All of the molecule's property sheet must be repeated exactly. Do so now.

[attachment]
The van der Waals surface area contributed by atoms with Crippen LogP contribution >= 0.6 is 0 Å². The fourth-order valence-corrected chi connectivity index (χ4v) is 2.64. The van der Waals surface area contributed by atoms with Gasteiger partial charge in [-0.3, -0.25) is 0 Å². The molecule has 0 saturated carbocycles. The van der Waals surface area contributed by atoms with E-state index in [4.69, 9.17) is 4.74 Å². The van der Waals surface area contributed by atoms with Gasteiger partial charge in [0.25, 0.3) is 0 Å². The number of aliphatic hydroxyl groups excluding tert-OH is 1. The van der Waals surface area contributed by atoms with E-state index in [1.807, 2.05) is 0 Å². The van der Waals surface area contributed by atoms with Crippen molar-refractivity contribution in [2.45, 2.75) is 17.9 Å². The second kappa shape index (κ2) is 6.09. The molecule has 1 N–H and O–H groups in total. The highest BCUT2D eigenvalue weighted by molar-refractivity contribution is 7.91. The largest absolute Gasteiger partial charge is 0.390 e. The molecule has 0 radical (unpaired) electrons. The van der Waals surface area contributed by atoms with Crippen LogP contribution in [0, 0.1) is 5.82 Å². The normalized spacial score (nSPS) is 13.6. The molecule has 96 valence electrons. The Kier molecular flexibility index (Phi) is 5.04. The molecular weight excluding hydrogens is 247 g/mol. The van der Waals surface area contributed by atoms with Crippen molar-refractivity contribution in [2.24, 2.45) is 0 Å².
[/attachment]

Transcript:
The van der Waals surface area contributed by atoms with Crippen LogP contribution >= 0.6 is 0 Å². The fourth-order valence-corrected chi connectivity index (χ4v) is 2.64. The van der Waals surface area contributed by atoms with Gasteiger partial charge in [-0.3, -0.25) is 0 Å². The molecule has 0 saturated carbocycles. The van der Waals surface area contributed by atoms with E-state index in [4.69, 9.17) is 4.74 Å². The van der Waals surface area contributed by atoms with Gasteiger partial charge in [0.25, 0.3) is 0 Å². The number of aliphatic hydroxyl groups excluding tert-OH is 1. The van der Waals surface area contributed by atoms with E-state index in [1.807, 2.05) is 0 Å². The van der Waals surface area contributed by atoms with Crippen molar-refractivity contribution in [2.45, 2.75) is 17.9 Å². The second kappa shape index (κ2) is 6.09. The molecule has 1 N–H and O–H groups in total. The highest BCUT2D eigenvalue weighted by molar-refractivity contribution is 7.91. The largest absolute Gasteiger partial charge is 0.390 e. The molecule has 0 radical (unpaired) electrons. The van der Waals surface area contributed by atoms with Crippen LogP contribution in [0, 0.1) is 5.82 Å². The normalized spacial score (nSPS) is 13.6. The molecule has 96 valence electrons. The Kier molecular flexibility index (Phi) is 5.04. The molecular weight excluding hydrogens is 247 g/mol. The van der Waals surface area contributed by atoms with Crippen molar-refractivity contribution in [2.24, 2.45) is 0 Å².